Google may unveil a virtual reality headset intended to go head-to-head against competitors like the HTC Vive and Oculus Rift at its I/O developers conference this week, Variety reported.

Internally, the headset’s specifications will be comparable to other high-end VR headsets. Notably, the headset is designed to be a standalone device and won’t need to be paired with a smartphone or desktop PC to run.

Read: Google, Ubisoft And Others Announce 4 Daydream VR Games At GDC 2017

As Variety notes, the headset also is expected to feature inside-out positional tracking that would allow users to move around a virtual space in the headset without needing external sensors like those used with the HTC Vive. Similar technology has been a centerpiece in upcoming headsets from Microsoft and it’s the latest area on which VR companies want to focus.

While the high-end headset has reportedly been in the works since early 2016, the scope of its potential unveiling is still up in the air. As Variety notes, Google could either provide a limited preview for the headset or choose to keep its unveiling under wraps for a future event. Google I/O will be in held in San Francisco from Wednesday through Friday.

The high-end Google VR headset will operate alongside Google’s Daydream VR, which it unveiled during last year’s Google I/O. Like Samsung’s competing Gear VR, the Daydream is a basic headset that offers a basic step up in performance for mobile VR applications and videos. Both headsets are intended to be paired with smartphones and feature controllers that offer basic functionality and control for applications and games.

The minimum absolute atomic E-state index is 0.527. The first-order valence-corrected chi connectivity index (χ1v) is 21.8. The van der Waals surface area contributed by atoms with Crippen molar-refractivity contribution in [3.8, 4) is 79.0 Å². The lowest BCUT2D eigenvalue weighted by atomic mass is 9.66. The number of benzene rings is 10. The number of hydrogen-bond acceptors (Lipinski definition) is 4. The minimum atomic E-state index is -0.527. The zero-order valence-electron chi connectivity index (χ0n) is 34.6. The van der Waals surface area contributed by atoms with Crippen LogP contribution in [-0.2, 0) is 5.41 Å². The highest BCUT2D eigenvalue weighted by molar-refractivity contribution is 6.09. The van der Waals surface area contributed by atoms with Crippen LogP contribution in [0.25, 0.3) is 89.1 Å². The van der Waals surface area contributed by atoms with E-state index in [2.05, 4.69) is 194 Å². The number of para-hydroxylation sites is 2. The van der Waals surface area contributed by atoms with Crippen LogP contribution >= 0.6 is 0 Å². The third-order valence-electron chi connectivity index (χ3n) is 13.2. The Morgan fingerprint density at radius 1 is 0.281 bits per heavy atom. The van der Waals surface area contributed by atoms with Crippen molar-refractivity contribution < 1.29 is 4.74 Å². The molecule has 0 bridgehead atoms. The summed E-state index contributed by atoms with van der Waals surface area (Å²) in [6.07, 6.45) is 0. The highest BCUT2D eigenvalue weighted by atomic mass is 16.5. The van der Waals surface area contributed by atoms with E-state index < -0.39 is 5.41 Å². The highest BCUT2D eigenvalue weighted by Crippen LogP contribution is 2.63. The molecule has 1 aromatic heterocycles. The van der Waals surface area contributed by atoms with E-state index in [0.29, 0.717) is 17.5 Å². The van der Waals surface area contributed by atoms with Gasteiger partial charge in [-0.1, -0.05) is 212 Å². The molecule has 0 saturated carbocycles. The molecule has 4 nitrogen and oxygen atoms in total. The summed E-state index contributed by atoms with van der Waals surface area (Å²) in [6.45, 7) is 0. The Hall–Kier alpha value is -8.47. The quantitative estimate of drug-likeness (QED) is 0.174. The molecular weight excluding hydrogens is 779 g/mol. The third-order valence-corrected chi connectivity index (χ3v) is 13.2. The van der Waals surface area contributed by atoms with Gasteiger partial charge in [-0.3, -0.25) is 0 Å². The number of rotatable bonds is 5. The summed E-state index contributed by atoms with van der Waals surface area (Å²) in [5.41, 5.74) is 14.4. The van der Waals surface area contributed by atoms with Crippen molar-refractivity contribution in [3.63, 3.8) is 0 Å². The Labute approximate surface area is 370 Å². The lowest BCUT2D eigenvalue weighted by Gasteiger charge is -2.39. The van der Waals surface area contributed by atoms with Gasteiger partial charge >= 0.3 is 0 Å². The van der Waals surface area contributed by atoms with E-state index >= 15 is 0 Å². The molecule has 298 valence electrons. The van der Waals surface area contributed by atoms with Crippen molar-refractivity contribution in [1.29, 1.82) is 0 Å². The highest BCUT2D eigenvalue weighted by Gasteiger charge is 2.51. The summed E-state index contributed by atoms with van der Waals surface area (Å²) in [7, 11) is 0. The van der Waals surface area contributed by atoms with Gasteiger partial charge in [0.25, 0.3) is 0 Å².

Additionally, the high-end Google headset could be a potential way for the company to tie together its various VR acquisitions in the past year. For Google, its new VR headset likely wouldn’t be hamstrung by the performance ceiling or practical restrictions of a smartphone or desktop computer.

Read: Google Releases New Yi Halo VR Camera With 17 4K Cameras

Google has been aggressive in its VR efforts on the consumer and professional spaces. On the apps side, Google has picked up individual developers including the Tilt Brush team, the creator behind the VR music creator SoundStage and studio Owlchemy Labs. As a developer, Owlchemy was among Google’s most notable acquisitions — the studio was responsible for flagship VR title Job Simulator and recently released Rick and Morty: Virtual Rick-ality , a VR title based on the animated series “Rick and Morty.”

In addition, Google also helped launch the Yi Halo, a high-end video rig featuring 17 4K-caliber cameras that’s used to shoot VR video. Google also launched the Jump Start program, which is intended to get the Yi Halo into the hands of directors and other creatives in order to produce high-definition VR content.